The Hill reports that a federal judge has upheld the search (and copying) of information on laptops and other electronic devices as border checkpoints. The specific incident involved a French-American photojournalist that his laptop held for 11 days and searched when he re-entered the country. The court justified its decision on two grounds, according to the article:
(1) The parties lacked standing because they could not shot that their laptops would be searched absent "reasonable suspicion"; and,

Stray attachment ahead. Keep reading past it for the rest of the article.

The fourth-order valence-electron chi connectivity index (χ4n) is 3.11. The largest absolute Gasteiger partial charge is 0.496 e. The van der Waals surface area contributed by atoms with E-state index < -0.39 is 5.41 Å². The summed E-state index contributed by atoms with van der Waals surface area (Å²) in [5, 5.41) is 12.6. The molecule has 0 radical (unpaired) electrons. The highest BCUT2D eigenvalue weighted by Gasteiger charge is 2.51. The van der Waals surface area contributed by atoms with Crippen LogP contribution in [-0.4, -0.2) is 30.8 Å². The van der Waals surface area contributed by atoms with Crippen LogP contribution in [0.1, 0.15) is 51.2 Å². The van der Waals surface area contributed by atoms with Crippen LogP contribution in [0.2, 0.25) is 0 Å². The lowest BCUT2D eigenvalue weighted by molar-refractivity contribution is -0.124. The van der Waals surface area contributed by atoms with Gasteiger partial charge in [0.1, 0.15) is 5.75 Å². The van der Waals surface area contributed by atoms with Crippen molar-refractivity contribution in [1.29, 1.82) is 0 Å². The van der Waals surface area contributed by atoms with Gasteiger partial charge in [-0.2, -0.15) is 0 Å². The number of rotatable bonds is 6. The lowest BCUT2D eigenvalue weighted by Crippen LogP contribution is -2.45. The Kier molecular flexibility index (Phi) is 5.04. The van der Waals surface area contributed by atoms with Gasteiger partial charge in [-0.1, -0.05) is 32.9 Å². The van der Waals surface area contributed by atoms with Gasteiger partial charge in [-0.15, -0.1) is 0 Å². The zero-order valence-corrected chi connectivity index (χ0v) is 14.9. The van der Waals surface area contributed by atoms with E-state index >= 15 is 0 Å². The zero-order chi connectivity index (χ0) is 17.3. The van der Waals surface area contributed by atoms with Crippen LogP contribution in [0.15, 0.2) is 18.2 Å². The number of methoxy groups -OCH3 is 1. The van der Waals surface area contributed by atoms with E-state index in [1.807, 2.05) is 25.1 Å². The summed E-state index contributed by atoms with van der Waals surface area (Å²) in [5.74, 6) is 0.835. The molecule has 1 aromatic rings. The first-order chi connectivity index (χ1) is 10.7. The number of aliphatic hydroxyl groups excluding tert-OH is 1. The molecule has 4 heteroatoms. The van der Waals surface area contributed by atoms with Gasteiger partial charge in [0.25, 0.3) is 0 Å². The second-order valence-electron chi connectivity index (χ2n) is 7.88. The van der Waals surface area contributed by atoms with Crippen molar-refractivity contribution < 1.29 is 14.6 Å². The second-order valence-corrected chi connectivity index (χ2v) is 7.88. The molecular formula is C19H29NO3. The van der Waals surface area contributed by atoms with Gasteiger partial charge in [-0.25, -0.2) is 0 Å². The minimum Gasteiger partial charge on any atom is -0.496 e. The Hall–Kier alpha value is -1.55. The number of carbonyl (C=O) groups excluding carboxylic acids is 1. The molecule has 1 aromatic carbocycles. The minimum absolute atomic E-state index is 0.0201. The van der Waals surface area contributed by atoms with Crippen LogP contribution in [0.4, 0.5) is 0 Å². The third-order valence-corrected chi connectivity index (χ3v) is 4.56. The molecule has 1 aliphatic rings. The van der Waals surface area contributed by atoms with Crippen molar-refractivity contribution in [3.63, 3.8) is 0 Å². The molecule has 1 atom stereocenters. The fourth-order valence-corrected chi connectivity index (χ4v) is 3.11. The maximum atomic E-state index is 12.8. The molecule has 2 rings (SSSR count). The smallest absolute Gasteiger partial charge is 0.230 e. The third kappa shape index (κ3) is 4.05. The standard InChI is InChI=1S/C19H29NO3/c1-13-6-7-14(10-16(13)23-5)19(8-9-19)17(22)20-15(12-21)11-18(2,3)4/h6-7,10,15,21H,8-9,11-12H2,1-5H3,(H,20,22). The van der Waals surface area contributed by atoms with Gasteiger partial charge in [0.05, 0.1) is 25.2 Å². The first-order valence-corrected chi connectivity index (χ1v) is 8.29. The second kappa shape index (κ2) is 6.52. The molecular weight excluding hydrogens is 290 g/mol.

(2) The DHS had reasonable suspicion to search the journalist's laptop because he had been in Lebanon and had photographs of Hezbollah and Hamas rallies.
This is yet another example of how the courts have gradually amended the Constitution over the years by omitting important portions of the text. In this case, elevating the "reasonable" portion of the search and seizure requirement while ignoring the "warrant" requirement. (There is also the logical problem of how the DHS would have reason to search the laptop because it had photos of the rallies, since they couldn't know of the pictures of the rallies without first searching the laptop).
The other disconcerting part of this is that "border checkpoints" are no longer just at the border. So, this decision essentially authorizes searches of a person's private papers anywhere in the U.S.